In any case, Madison’s specific concern about trying misdemeanors makes sense only if the word has a meaning different from crimes. Take, for example, the 1804 impeachment trial of Judge John Pickering. The Senate removed him from office for, among other things, drunkenness and profanity on the bench — a far cry from crimes akin to treason and bribery.

Dershowitz, though, says the Constitution establishes a lower standard for impeaching judges, because judges “shall hold their Offices during good Behaviour.” But he disregards the history of this phrase. It means that judges do not serve for a term of years, as do members of Congress and the president, so their lifetime tenure is limited only by impeachment as set forth in the same provision that applies to the president, vice president and other civil officers.

Perhaps recognizing the weakness of his position, Dershowitz rests heavily on an alternative argument: Even if criminal-like conduct is not required for impeachment and removal, the articles of impeachment that charge abuse of power and obstruction of Congress are deficient because they employ “vague, open-ended and entirely subjective” criteria.

He highlights the Framers’ express rejection of “maladministration” as a basis for impeachment, which would, in Madison’s words, make the president’s term “equivalent to a tenure during pleasure of the Senate.” Dershowitz then jumps, without support, to the conclusion that the Framers also would have rejected impeachment on the charge of abuse of power, likening it to the idea of maladministration.

But maladministration means, literally, bad administration; the term can encompass mediocre decision-making or basic policy disputes. Abuse of power, by contrast, involves the misuse of official authority to serve personal or other illegitimate interests. The former can mean many things, while the latter has clear components that can be proved or refuted.

Far from being rejected as impeachable conduct, abuse of power animates the Constitution’s impeachment power.

At the Constitutional Convention, when a draft provision contained only the criteria of treason and bribery, George Mason warned that these terms alone “will not reach many great and dangerous offences” and would not constrain “Attempts to subvert the Constitution.” In short order, the phrase “or other high Crimes and Misdemeanors” was added.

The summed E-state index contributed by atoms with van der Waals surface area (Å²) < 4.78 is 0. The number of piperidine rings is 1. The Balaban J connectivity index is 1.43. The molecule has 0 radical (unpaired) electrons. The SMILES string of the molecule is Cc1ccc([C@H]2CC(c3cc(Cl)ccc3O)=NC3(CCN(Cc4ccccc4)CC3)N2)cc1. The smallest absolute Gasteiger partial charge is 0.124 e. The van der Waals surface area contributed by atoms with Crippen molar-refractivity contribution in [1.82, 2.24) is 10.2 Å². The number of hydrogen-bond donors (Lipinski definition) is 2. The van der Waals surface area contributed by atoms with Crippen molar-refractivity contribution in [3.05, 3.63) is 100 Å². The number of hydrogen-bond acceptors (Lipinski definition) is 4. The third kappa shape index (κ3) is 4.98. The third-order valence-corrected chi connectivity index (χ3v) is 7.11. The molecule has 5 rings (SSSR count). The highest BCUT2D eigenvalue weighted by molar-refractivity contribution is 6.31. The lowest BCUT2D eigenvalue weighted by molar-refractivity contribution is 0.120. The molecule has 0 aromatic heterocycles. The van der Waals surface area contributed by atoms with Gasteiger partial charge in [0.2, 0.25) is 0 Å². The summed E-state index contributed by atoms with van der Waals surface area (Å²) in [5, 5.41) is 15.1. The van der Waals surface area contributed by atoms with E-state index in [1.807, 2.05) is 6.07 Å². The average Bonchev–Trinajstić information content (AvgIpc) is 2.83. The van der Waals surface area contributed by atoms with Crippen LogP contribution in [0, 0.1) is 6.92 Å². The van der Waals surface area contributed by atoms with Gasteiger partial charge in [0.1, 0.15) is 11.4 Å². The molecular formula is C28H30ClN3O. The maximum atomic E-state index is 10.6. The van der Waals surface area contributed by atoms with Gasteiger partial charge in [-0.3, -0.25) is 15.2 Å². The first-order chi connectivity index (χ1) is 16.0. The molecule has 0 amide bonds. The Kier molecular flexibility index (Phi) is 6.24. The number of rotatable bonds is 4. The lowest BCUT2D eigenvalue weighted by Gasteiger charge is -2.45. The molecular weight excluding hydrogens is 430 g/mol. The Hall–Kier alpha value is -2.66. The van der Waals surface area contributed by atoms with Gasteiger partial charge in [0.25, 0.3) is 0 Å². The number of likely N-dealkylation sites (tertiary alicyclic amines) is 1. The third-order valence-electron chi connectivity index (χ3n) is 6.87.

This alteration expanded the impeachment power to a wide range of offenses, often without a precise analogue in ordinary law, including abuses of power, high offenses that negatively affect the constitutional order. Alexander Hamilton, in “The Federalist No. 65,” describes such acts as “those offenses which proceed from the misconduct of public men, or, in other words, from the abuse or violation of some public trust.”

Because Dershowitz does not recognize this class of offenses as impeachable, he backs into a position that would prove fatal to our system if accepted by the Senate: “If a president does something,” he said, “which he believes will help him get elected in the public interest, that cannot be the kind of quid pro quo that results in impeachment.” Against the warnings of the Framers that a president might abuse power to win elections or become entangled with a foreign government, he suggests that there “cannot be a corrupt motive” for an official act the president takes to help further his electoral interests, provided it does not advance his financial interests.

This dangerous standard would permit the current president, or any president, without consequences, to engage in corrupt acts that violate the public trust. It would contravene the Constitution’s command that the president “shall take Care that the Laws be faithfully executed.” It would mean the president’s power would go largely unchecked by Congress — transforming our constitutional republic into a virtual monarchy.

These errors are so acute that one suspects Dershowitz started with his opposition to this impeachment and worked backward to engineer a constitutional theory to justify his position. He presented his thesis as a considered legal argument. Instead, he offered a proverbial Hail Mary — an ahistorical case for an impeachment standard unsupported by the Constitution’s text or the history of the impeachment power, and one that does not exonerate the president. The Senate must reject it.